Female Board Members:
Under a landmark law, any publicly traded corporation headquartered in California now must have at least some women on its board of directors. The legislation — which would require the companies to include at least one woman on their boards by the close of 2019 and a minimum of two by July 2021 — is aimed at closing the gender gap in business. Companies found out of compliance face fines of $100,000 for a first offense and $300,000 for a subsequent violation. The law is expected to be challenged in court.
Under Senate Bill 1046, most people convicted of driving under the influence in the Golden State will have to temporarily install Breathalyzers in their vehicles to get their driver’s licenses back. The bill, modeled after a pilot program in Alameda, Los Angeles, Sacramento and Tulare counties, will sunset in 2026 if it isn’t renewed.
As the electric scooter rental craze continues to gain a foothold in cities and urban environs throughout the state, Assembly Bill 2989 will allow folks age 18 and older to ride them without a helmet on streets with speed limits of up to 35 miles per hour.
Cyclist Crash and Dash:
California bicyclists will now be subject to the same hit-and-run provisions as their vehicular counterparts. Assembly Bill 1755 requires cyclists involved in a crash — whether on a bike path, a trail or a road — to stop at the scene.
Police officers can now issue fix-it tickets to anyone under the age of 18 found not wearing a helmet while on a bicycle, skateboard or roller skates. The violation is correctable if the minor completes a bicycle safety course and gets a helmet within 120 days of the ticket being issued. Failure to correct the violation will result in a $197 fine.
The Golden State pushed back against federal efforts to limit the Affordable Care Act last year. Senate Bill 910 will prohibit insurers from offering short-term health plans in California that cap benefits, deny patients with pre-existing conditions and exclude prescription drugs and coverage of mental health care. Senate Bill 1375, meanwhile, prevents employers from pooling coverage to offer association health plans that are exempt from many of the ACA’s requirements. Finally, Assembly Bill 2499 requires health plans in California to spend at least 80 percent of every premium dollar taken in on health care, limiting the amount companies can spend on administrative costs.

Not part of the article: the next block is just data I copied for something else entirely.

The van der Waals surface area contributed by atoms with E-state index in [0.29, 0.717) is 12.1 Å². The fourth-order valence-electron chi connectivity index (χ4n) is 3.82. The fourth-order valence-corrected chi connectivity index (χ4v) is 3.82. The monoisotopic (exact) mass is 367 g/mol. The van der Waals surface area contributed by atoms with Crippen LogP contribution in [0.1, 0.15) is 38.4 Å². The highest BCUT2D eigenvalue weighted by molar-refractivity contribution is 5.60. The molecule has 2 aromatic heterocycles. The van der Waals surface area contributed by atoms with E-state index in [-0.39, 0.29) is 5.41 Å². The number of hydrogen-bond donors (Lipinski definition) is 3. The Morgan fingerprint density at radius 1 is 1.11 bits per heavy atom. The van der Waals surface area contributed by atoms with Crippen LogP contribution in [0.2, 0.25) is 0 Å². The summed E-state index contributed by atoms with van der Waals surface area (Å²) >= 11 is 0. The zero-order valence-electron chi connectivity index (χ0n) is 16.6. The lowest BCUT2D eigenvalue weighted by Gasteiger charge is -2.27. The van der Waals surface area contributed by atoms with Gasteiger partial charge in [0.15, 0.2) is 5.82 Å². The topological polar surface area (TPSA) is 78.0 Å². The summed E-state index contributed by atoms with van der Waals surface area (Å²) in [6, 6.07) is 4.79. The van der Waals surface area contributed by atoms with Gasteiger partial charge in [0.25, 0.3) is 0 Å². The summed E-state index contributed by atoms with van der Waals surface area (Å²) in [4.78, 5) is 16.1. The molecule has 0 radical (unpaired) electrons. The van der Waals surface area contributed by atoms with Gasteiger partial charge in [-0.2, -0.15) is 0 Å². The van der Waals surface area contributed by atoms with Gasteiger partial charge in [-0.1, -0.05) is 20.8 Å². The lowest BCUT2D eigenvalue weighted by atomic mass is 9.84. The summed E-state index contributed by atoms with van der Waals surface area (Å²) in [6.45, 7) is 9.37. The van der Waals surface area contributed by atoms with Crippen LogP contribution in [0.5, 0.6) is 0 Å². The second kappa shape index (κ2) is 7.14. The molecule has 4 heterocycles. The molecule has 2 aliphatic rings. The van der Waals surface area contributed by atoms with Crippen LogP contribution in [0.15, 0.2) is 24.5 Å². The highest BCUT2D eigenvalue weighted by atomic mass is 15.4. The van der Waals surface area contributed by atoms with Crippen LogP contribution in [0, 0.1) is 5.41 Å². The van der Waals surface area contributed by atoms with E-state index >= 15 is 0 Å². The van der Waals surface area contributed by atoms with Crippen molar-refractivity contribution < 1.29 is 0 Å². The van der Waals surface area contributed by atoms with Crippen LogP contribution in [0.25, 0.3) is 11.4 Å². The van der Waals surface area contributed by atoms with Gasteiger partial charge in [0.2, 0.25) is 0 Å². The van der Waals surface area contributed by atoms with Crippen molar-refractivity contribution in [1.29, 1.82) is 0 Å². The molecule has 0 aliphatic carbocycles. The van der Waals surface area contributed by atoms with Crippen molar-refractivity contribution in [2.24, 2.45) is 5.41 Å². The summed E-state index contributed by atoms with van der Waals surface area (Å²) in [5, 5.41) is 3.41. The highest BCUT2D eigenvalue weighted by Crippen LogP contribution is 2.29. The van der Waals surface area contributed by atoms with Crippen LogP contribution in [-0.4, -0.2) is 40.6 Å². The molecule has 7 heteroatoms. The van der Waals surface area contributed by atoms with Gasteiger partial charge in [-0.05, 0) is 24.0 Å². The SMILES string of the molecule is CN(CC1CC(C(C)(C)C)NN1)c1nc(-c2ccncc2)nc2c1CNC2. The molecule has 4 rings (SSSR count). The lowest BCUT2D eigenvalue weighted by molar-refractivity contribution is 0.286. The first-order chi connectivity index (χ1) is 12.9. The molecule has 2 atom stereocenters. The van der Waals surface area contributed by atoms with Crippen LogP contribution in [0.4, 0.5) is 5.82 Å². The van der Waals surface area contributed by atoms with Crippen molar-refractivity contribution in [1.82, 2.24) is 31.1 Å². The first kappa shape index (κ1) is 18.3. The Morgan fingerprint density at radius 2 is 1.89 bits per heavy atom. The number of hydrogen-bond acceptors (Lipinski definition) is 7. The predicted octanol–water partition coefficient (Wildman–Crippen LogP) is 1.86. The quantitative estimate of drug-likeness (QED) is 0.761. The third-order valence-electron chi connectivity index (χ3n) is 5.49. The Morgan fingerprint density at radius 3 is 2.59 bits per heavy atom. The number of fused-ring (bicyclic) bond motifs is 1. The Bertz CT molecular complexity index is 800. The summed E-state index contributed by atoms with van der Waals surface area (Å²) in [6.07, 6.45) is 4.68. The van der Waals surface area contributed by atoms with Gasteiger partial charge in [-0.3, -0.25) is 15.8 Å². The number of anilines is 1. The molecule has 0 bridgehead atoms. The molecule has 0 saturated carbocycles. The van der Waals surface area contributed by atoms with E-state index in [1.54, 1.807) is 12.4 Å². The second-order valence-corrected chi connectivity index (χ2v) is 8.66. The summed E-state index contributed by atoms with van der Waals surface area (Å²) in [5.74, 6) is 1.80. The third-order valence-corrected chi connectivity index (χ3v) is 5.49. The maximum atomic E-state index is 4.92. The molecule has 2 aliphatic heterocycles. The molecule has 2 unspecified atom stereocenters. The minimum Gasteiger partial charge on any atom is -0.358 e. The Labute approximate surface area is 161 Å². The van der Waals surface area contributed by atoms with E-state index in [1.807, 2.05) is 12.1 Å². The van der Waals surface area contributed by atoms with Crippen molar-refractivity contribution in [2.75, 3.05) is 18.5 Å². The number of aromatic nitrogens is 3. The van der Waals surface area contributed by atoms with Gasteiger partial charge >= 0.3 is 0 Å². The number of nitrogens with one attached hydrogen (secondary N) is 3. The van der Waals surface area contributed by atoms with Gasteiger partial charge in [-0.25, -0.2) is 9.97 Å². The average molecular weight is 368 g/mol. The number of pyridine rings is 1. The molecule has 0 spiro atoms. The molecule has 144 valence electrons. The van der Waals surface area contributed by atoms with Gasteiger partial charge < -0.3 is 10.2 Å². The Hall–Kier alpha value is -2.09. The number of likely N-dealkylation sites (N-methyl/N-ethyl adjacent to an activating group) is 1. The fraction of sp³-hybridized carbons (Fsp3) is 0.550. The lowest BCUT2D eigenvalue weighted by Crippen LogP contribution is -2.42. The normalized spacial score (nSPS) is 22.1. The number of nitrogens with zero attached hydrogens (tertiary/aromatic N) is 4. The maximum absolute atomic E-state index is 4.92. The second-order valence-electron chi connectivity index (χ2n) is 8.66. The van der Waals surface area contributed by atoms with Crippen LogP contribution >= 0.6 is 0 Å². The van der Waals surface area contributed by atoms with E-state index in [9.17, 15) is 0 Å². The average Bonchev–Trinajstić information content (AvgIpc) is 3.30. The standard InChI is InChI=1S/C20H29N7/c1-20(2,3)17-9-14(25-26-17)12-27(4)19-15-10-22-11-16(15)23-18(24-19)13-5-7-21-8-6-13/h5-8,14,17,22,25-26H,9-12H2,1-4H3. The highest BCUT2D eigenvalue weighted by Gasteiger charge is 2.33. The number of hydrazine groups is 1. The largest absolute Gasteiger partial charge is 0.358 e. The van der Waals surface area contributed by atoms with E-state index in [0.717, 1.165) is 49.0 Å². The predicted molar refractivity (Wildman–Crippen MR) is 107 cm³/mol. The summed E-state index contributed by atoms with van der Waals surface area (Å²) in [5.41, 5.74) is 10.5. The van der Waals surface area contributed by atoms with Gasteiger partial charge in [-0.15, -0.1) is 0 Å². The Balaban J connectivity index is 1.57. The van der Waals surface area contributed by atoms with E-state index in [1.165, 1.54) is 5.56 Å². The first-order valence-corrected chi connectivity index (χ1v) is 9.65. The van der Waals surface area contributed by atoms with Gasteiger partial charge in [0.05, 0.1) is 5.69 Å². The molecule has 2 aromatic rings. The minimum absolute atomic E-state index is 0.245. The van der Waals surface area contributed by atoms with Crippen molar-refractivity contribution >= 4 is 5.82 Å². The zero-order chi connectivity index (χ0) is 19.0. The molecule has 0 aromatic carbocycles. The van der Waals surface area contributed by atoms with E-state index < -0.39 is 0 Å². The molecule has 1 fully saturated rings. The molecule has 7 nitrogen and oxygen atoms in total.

Senate Bill 1138 will require healthcare facilities and prisons to offer vegetarian meal options.
New laws will loosen restrictions on where people can smoke cannabis, allowing festivals, museums, nightclubs and other venues to host special events where folks can buy and consume cannabis. Under Assembly Bill 2215, veterinarians will be allowed to discuss cannabis and cannabis products with their clients, though they will still be prohibited from administering the stuff. Finally, Assembly Bill 1793 puts the onus on the state to clean up the records of people with prior cannabis convictions. Under the new law, the state will comb through hundreds of thousands of past pot convictions to bring them in line with current law, which means, for example, that simple possession convictions will be thrown out while convictions for possession with intent to sell will be reduced from felonies to misdemeanors.
This one actually went into effect in August, when surfing became California’s official state sport, despite having originated in Hawaii. According to the Los Angeles Times, the bill “was the brainchild of the state Assembly’s unofficial Surf Caucus.” Who knew?
Thadeus Greenson is the
Journal’s news editor. Reach him at 442-1400, extension 321, or email@example.com. Follow him on Twitter @thadeusgreenson.